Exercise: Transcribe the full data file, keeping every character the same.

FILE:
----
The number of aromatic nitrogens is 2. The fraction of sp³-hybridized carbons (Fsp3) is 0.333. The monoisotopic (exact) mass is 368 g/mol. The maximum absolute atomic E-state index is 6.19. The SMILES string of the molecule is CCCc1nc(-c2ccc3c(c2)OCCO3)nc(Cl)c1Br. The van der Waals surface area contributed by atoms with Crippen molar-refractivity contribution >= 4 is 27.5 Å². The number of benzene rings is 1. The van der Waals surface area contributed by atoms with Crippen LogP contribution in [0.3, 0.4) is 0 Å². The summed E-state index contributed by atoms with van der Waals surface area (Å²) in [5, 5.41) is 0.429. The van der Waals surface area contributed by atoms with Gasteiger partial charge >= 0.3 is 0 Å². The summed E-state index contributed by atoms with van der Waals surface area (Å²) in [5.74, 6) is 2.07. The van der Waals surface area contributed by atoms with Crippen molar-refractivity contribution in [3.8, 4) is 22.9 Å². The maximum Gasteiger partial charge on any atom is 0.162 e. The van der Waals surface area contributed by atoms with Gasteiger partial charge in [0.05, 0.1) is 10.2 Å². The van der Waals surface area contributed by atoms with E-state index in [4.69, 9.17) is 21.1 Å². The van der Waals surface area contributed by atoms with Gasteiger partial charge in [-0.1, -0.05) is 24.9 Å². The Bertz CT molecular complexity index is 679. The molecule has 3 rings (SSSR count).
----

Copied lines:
The number of aromatic nitrogens is 2. The fraction of sp³-hybridized carbons (Fsp3) is 0.333. The monoisotopic (exact) mass is 368 g/mol. The maximum absolute atomic E-state index is 6.19. The SMILES string of the molecule is CCCc1nc(-c2ccc3c(c2)OCCO3)nc(Cl)c1Br. The van der Waals surface area contributed by atoms with Crippen molar-refractivity contribution >= 4 is 27.5 Å². The number of benzene rings is 1. The van der Waals surface area contributed by atoms with Crippen LogP contribution in [0.3, 0.4) is 0 Å². The summed E-state index contributed by atoms with van der Waals surface area (Å²) in [5, 5.41) is 0.429. The van der Waals surface area contributed by atoms with Gasteiger partial charge >= 0.3 is 0 Å². The summed E-state index contributed by atoms with van der Waals surface area (Å²) in [5.74, 6) is 2.07. The van der Waals surface area contributed by atoms with Crippen molar-refractivity contribution in [3.8, 4) is 22.9 Å². The maximum Gasteiger partial charge on any atom is 0.162 e. The van der Waals surface area contributed by atoms with Gasteiger partial charge in [0.05, 0.1) is 10.2 Å². The van der Waals surface area contributed by atoms with E-state index in [4.69, 9.17) is 21.1 Å². The van der Waals surface area contributed by atoms with Gasteiger partial charge in [-0.1, -0.05) is 24.9 Å². The Bertz CT molecular complexity index is 679. The molecule has 3 rings (SSSR count).